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Why (Dominionist) Christian intellectuals are more dangerous than Trump


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When I attended church regularly, I used to enjoy participating in Men’s Bible Study. It was a weekly opportunity for me to connect brain-to-brain with other men who knew the Bible far better than I did. They were men who were very gifted at interpreting scripture, such as how the Old Testament foreshadowed the New and how each of us could develop habits for living the good life in the 21st Century. Their wisdom was mostly employed in helping each other become good family leaders, but we would occasionally diverge into discussions of politics as viewed in light of the Bible.   

I left that church when their biases personally affected my family, which was years before Trump captured the hearts (and minds?) of religious conservatives far and wide.

When Trump arrived politically in 2015 and was lauded by so many religious authorities, I was absolutely baffled at their willingness to embrace someone so anti-intellectual, so demonstrably immersed in mortal sins of all kinds, and so willing to lie, cheat and steal in order to expand his own power and wealth. Trump was the opposite of the Christianity I thought I knew, and I thought my former bible studiers would surely be able to see through his disguise and reject him. They were much too smart (and much too dedicated to “finding truth”) to go along with his hateful and crazed rhetoric. 

Little did I know how closely Trumpism and today’s dominant form of Christian intellectualism were allied. I had concluded that the Christian voters who favored him were the ones who were the “believers” and “doers” rather than the “thinkers”, but I was grievously wrong. Just take John Eastman for one example. As former Dean of the Chapman University Law School, he is no intellectual slouch. He appeared as a regular guest on the Hugh Hewitt Radio Show for many years — frequently appearing as the conservative foil to Hewitt’s liberal guest Erwin Chemerinksy (then Dean of UC Irvine’s Law School). In those days, Eastman’s positions were rooted in conservative Christian ideology, but I don’t recall hearing any radical anti-democracy opinions from him. 

Thankfully, we now have an excellent new analysis by Paul Rosenberg in Salon that finally connects the dots between Christian intellectualism and the rise of Trump. For me, the epiphany was jolting. Trump’s brand of hate-besotted authoritarianism was far closer to the totalitarian worldview that was being developed by radical Christian theologians and being promulgated steadily to conservative believers than I ever imagined. Rosenberg’s research and analysis is spot on, and his narrative style is compelling (…even though the piece is a long read). 

Unfortunately, the power of this fringe thinking emanates not from it’s resonance with actual issues facing conservative voters today. Its power comes from its proximity to scripture — regardless of how much it disregards God’s love and hope for our world, and focuses instead his hatred of sinfulness.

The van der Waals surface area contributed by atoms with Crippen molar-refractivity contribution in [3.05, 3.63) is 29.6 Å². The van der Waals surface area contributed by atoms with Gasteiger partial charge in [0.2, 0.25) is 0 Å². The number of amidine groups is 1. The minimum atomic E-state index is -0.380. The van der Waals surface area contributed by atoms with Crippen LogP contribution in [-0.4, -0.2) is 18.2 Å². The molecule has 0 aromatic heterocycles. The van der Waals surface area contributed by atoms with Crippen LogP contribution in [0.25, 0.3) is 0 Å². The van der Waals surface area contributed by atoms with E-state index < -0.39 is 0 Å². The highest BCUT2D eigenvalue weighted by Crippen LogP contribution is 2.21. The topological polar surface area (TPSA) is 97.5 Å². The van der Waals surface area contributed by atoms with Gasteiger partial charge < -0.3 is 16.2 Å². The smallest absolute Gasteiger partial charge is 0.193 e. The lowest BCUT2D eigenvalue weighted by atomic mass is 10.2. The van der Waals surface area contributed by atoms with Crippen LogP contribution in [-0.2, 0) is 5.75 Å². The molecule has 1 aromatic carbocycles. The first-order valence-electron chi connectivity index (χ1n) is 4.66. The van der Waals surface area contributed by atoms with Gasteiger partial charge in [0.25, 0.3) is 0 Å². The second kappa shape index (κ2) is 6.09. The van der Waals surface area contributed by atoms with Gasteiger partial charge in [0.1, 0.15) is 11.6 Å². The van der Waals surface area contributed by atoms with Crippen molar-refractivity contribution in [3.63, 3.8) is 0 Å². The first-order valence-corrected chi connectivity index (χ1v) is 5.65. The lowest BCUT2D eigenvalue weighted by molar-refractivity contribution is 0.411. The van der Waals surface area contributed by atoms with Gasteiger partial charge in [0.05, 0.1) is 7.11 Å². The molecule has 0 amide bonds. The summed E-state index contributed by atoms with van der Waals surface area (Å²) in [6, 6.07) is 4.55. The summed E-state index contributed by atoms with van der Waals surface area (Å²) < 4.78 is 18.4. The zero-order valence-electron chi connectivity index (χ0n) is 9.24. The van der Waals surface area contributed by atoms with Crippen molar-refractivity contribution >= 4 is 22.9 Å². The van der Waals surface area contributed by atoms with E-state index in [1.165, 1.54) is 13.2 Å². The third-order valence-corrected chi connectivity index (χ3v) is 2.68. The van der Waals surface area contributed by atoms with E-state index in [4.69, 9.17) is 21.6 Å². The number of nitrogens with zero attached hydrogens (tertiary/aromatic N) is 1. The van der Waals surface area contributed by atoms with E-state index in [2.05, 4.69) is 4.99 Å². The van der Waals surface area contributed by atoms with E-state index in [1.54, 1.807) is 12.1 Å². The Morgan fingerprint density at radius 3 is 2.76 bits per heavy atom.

I will share a few of Rosenberg’s key thoughts here, but I urge DK readers to study and absorb his thesis. The basis for much of his content comes from what he calls a “small group of researchers who have been studying … hardcore anti-democratic theology …”, including Rachel Tabachnick, Rev. Dr. Cari Jackson, Frederick Clarkson, and Randall Balmer.

… the unexpected evangelical embrace of Donald Trump in 2016, culminating in the “pro-life” death cult of anti-vaccine, COVID-denying religious leaders.

If this development perplexed many on the left, it was less surprising to a small group of researchers who have been studying the hardcore anti-democratic theology known as dominionism that lies behind the contemporary Christian right, and its far-reaching influence over the last several decades.

“Christian reconstructionism is the merger of a distinct brand of Calvinism with Austrian School economics,” Tabachnick said. “In other words, it’s an interpretation of the Bible grounded in property rights.”

… the “lesser magistrate” is a heroic figure who “resists the tyranny of a higher authority” — defining “tyranny” in biblical terms … 

On the basis of their belief of what the law or the word of God is, they are allowed — on the advice, on the interposition, of a lesser magistrate — to commit acts of violence … Murdering abortion providers — or even murdering women seeking abortions — could be morally justified, with the blessing of a lesser magistrate.

The Rosenberg article is a powerful weapon in one of DK’s most important missions — to expose the lies that underpin the anti-Democratic soul of the current GOP, and to convince “reasonable” conservatives of the grave danger that awaits the world if the current crop of Republicans gains control of the U.S. government.

Share it with your red-hatted friends and neighbors. Even if most of them decide it’s too biased for them to read, you might convince one or two that they are on the wrong side of history.  

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This is a Creative Commons article. The original version of this article appeared here.

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